In a more recent study examining the effects of LSD1 inhibition on checkpoint blockade therapy, Shi and his colleagues showed in mouse models that the intervention indeed led to an infiltration of T cells into tumors. This desirable effect was, however, countered by the increased production of TGF-β, a signaling protein that suppresses the ability of infiltrating T cells to kill cancer cells. They demonstrated that a combination therapy that depletes both LSD1 and TGF-β during anti-PD-1 checkpoint blockade immunotherapy results in a significant increase in immune cell infiltration, the killing of cancer cells and elimination of tumors in syngeneic mouse models.

On an entirely different tack, Shi and his colleagues have also been investigating methylation regulation on RNA. In 2017 they discovered a biological role for the methylation of RNA—a molecular transcript of DNA—at a specific spot on the base adenosine. The researchers reported that this methylation event, known as m6A, plays an important and specific role in the cell’s repair response to DNA damaged by ultraviolet light. That discovery opened a whole new area of research in the Shi laboratory. Harnessing new technologies to identify nucleic acid modifications, Shi’s team has identified several RNA methylating enzymes and is now engaged in the exciting endeavor of describing their biology.


At Ludwig Oxford, Shi continues to explore how epigenetic modifications to chromatin impact cancers. One of his main goals is to more broadly examine the role of epigenetic regulators in anti-tumor immunity. Through these studies, he and his colleagues hope to uncover effective means for turning so-called “cold” tumors, which are not inflamed, or infiltrated with cancer-targeting immune cells, into “hot” ones that are, and are thus more likely to respond to immunotherapy.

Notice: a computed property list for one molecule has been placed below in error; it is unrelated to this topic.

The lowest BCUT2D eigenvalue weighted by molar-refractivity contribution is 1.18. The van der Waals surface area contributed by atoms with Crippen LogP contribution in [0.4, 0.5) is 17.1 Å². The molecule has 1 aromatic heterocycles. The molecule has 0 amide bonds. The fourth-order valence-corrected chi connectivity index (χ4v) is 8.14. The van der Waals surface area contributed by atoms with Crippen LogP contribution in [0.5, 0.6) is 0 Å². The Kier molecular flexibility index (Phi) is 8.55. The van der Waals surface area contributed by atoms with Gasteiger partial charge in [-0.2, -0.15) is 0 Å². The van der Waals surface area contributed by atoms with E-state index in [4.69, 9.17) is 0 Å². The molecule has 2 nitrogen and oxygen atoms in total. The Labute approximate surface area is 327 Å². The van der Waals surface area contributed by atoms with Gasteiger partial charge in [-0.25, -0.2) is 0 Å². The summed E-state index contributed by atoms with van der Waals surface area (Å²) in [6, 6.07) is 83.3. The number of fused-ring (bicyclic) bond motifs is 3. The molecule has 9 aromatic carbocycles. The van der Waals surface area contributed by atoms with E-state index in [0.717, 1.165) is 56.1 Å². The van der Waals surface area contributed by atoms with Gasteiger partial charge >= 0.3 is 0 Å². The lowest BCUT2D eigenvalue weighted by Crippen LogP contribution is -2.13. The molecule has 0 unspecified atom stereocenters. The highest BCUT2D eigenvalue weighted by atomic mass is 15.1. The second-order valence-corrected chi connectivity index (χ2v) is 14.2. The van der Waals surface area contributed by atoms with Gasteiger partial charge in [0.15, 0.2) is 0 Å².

His lab is also focusing on the epigenetic aspects of two cancers—diffuse intrinsic pontine glioma (DIPG), an aggressive pediatric brain cancer, and the blood cancer acute myeloid leukemia (AML)—where epigenetics has been shown to play a crucial role. An overarching goal is to identify epigenetic regulators whose perturbation can lead to differentiation of tumor cells that can be clinically beneficial. In June, for example, his team reported in a study done in collaboration with Ludwig Harvard investigators that a combination therapy targeting metabolic pathways in combination with LSD1 inhibition might one day serve as a new AML treatment approach. In 2019, he and his colleagues reported evidence that the dual inhibition of LSD1 and another epigenetic enzyme, histone deacetylase, holds some promise for the treatment of DIPG.

Work on RNA methylation too proceeds apace and, in some ways, resembles the early days of research on histone-modifying enzymes—a landscape wide open for discovery. “There are so many different types of RNAs and they are methylated by different enzymes,” Shi says. “What do these modifications do? These enzymes ultimately will be tied to human diseases, I’m sure of it.”

Finding out if that’s true will be made considerably easier with Ludwig support. Shi is excited by the core funding provided by Ludwig, which frees him of some of the burden of grant solicitation, giving him more time to think through scientific problems and their solutions. “Ludwig not only provides the necessary financial resources, but has also created an exciting intellectual environment where like-minded investigators with diverse backgrounds and skill sets come together to tackle cancer, one of the greatest medical threats that humans face,” Shi says. “I feel very fortunate to be a member of the Ludwig family.”